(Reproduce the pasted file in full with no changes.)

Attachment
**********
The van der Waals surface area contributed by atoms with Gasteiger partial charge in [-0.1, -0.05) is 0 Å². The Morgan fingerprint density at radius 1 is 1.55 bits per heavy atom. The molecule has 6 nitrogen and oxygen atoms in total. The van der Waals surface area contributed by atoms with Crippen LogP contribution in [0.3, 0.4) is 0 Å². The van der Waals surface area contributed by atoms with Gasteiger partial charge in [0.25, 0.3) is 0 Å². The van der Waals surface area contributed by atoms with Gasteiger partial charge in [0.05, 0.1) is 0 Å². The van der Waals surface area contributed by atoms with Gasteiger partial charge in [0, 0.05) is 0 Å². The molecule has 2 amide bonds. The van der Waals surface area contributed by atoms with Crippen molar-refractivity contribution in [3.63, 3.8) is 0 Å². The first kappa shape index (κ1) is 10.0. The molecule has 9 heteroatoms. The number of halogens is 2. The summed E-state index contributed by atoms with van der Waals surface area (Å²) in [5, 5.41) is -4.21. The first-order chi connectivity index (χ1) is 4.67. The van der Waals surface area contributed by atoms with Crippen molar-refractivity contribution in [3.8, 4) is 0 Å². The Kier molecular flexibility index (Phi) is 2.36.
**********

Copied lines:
The van der Waals surface area contributed by atoms with Gasteiger partial charge in [-0.1, -0.05) is 0 Å². The Morgan fingerprint density at radius 1 is 1.55 bits per heavy atom. The molecule has 6 nitrogen and oxygen atoms in total. The van der Waals surface area contributed by atoms with Crippen LogP contribution in [0.3, 0.4) is 0 Å². The van der Waals surface area contributed by atoms with Gasteiger partial charge in [0.25, 0.3) is 0 Å². The van der Waals surface area contributed by atoms with Gasteiger partial charge in [0.05, 0.1) is 0 Å². The van der Waals surface area contributed by atoms with Gasteiger partial charge in [0, 0.05) is 0 Å². The molecule has 2 amide bonds. The van der Waals surface area contributed by atoms with Crippen molar-refractivity contribution in [3.63, 3.8) is 0 Å². The first kappa shape index (κ1) is 10.0. The molecule has 9 heteroatoms. The number of halogens is 2. The summed E-state index contributed by atoms with van der Waals surface area (Å²) in [5, 5.41) is -4.21. The first-order chi connectivity index (χ1) is 4.67. The van der Waals surface area contributed by atoms with Crippen molar-refractivity contribution in [3.8, 4) is 0 Å². The Kier molecular flexibility index (Phi) is 2.36.